• ▪ Developing clear intellectual property and patient confidentiality policies
  • ▪ Implementing an architecture that incorporates additional collections and allows other organizations to tap directly into HEAL services such as searching and browsing
  • ▪ Studying and identifying obstacles to collection development
  • ▪ Providing a sustainable quality assurance mechanism

HEAL is not designed to be a course delivery system, a standardized curriculum, or a substitute for an institution's course or curriculum. Alternatively, HEAL provides building-block multimedia items such as images, videos, and animations, and textual materials such as cases and quiz questions. Educators may incorporate these materials into their own teaching resources that are customized to reflect the local needs and teaching styles. These might include (1) online curriculum materials such as atlases, multimedia textbooks, interactive syllabi etc., (2) PowerPoint presentations, (3) problem-based learning cases, (4) practice quizzes, and (5) online assessment programs.

Instructors may use HEAL to freely browse, search, and download multimedia from many health sciences multimedia collections through HEAL's central search page. Both a simple and an advanced search page will be available. After performing a search the user is presented with a search-results page that includes basic metadata information about the multimedia item and a small “thumbnail” reference image. The user may view the full-size image, play the full audio, video, or animation, and examine the complete metadata for any given record. Once the desired resources have been selected the user may download all the items and the descriptive metadata in one simple step. Each resource contains a clear description of copyright limitations, so that faculty may understand how the material may be used.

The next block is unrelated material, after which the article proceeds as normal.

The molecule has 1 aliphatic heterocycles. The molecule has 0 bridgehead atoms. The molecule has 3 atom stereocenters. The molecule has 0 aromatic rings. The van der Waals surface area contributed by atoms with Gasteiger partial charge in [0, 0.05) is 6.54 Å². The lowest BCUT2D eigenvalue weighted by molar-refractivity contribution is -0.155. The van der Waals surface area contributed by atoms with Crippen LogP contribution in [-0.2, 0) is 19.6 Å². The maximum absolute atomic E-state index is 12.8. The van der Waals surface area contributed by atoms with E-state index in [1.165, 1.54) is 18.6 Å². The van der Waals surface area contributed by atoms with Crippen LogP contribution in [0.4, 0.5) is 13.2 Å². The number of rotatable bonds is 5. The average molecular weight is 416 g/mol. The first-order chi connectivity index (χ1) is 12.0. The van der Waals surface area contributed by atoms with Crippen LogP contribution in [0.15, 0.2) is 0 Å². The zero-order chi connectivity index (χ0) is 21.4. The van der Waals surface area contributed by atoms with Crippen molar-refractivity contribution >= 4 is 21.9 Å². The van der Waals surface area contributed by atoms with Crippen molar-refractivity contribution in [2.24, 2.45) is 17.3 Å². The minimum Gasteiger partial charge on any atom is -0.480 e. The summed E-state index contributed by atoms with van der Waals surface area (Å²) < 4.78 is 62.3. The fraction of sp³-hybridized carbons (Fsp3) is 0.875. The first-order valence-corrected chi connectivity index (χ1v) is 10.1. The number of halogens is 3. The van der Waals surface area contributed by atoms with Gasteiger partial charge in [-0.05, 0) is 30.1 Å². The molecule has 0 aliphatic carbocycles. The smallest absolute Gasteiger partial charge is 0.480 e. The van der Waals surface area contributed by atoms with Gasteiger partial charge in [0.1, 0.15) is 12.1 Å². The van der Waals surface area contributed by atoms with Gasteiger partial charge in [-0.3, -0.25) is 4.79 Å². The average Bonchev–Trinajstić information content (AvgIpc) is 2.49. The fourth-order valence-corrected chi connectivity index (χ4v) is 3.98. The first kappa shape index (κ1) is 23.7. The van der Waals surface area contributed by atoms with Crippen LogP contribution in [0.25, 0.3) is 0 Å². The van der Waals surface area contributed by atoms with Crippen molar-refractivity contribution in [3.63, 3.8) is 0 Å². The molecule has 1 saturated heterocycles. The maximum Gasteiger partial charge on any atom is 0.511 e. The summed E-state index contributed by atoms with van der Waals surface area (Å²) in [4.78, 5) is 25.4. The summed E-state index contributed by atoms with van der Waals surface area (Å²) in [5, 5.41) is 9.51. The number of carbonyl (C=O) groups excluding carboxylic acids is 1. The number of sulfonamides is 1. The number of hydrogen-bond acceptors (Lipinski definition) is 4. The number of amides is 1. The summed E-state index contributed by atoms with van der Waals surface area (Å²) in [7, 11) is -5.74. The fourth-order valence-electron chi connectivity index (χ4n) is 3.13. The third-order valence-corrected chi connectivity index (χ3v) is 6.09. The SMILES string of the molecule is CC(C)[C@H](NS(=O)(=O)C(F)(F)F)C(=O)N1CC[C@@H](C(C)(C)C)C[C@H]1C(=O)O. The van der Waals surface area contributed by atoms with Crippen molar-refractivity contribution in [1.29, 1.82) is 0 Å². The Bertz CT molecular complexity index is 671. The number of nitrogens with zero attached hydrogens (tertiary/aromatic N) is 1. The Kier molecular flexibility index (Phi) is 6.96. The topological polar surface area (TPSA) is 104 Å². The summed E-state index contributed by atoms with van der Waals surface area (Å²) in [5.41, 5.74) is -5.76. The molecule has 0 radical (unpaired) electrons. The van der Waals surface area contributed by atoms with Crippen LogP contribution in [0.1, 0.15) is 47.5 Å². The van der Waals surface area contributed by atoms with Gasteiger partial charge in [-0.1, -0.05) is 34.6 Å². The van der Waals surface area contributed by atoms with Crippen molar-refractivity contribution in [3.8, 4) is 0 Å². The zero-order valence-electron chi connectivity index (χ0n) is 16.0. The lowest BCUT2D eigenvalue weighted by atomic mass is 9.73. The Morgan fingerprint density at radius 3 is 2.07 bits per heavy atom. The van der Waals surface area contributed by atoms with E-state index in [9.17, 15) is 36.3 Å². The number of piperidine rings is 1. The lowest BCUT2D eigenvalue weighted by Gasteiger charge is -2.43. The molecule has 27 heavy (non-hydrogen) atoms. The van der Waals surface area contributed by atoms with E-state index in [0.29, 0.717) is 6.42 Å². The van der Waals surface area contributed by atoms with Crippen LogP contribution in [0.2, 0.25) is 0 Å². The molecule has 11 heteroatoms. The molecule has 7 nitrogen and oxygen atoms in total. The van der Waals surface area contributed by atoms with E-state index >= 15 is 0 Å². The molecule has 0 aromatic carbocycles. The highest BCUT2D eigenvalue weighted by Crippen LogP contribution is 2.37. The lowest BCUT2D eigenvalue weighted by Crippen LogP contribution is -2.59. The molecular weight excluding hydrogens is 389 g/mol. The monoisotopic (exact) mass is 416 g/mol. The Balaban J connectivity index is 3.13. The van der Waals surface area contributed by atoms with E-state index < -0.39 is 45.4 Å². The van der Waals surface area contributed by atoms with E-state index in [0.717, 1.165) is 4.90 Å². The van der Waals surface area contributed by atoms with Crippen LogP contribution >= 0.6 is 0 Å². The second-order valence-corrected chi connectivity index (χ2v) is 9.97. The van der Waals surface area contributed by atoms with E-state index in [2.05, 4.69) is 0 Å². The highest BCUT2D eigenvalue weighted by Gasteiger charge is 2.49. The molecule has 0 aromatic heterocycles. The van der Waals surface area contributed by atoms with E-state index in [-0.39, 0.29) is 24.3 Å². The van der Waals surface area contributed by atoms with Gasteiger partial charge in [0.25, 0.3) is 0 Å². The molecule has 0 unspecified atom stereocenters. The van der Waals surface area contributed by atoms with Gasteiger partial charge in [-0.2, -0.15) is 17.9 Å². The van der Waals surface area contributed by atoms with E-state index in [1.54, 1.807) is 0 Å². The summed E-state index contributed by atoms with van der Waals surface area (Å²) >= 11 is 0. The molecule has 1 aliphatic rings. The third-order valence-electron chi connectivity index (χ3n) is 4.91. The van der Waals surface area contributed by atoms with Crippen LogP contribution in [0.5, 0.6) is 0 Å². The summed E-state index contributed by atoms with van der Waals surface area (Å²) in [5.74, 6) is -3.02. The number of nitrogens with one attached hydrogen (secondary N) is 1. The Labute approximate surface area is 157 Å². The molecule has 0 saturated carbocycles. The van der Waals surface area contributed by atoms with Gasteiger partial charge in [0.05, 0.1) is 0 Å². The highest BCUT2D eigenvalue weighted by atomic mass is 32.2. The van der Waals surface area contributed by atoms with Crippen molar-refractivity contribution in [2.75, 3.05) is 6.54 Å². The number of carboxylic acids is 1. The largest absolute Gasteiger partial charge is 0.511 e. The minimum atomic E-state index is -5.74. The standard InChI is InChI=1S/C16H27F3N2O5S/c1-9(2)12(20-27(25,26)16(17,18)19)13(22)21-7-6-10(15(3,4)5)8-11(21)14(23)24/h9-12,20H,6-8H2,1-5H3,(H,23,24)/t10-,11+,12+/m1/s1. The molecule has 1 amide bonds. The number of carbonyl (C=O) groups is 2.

HEAL content will derive from both individual faculty contributions and relationships with large institutional collections. Faculty contributors may easily donate individual resources using HEAL's upload interface, where they are asked to provide a basic set of metadata (including title, description, author, and copyright information). Once uploaded, the item is subject to approval by the HEAL team, which will ensure that the content is relevant to health care education. After approval, a professional librarian will catalog the item. Cataloging may include the addition of National Library of Medicine Medical Subject Headings (MeSH) or other pertinent controlled vocabularies.


Perhaps the most compelling feature of HEAL is its potential to unite individual institutional collections into one virtual collection that is searchable through a single index. In addition to the core collection, HEAL users will be able to access high-quality multimedia collections hosted by affiliated institutions. This “federation” of affiliated collections will ultimately form a vast, distributed repository available to medical educators across the globe. The value of HEAL grows with each partner collection that joins the HEAL federation, providing instructors with a tremendous number and variety of resources available for download. As Figure 1 illustrates, many institutional collections may connect to the HEAL federation. Both institutions that have an existing content management system and institutions that do not may join the HEAL federation. Institutions that do not have a content management system may freely obtain the HEAL software and implement it on their servers. The distributed nature of this system will enable access to a greater number of multimedia resources than would be possible with a centralized system. In addition, the HEAL system will be connected to the National Sciences Digital Library, which will further amplify the breadth and depth of the system.

Figure 1:
The HEAL Federation will incorporate collections from many medical schools, all searchable via a central HEAL server. Future applications may tap directly into HEAL metadata services such as searching and browsing.

While the master HEAL database will contain many thousands of multimedia items, it is not essential that all content be stored centrally. In fact, partner collections may continue to host their own content as long as they allow the HEAL system to periodically “harvest” their metadata so that all such content is accurately reflected in the central HEAL index. To further extend the reach and utility of the central index, other organizations may tap directly into HEAL services such as searching and browsing. It is important to note that even after they join the HEAL system, individual schools' collections will always be clearly branded with the institutions' logos. Thus, the source institution and contributor will always be clearly evident for each and every multimedia object indexed by the HEAL system.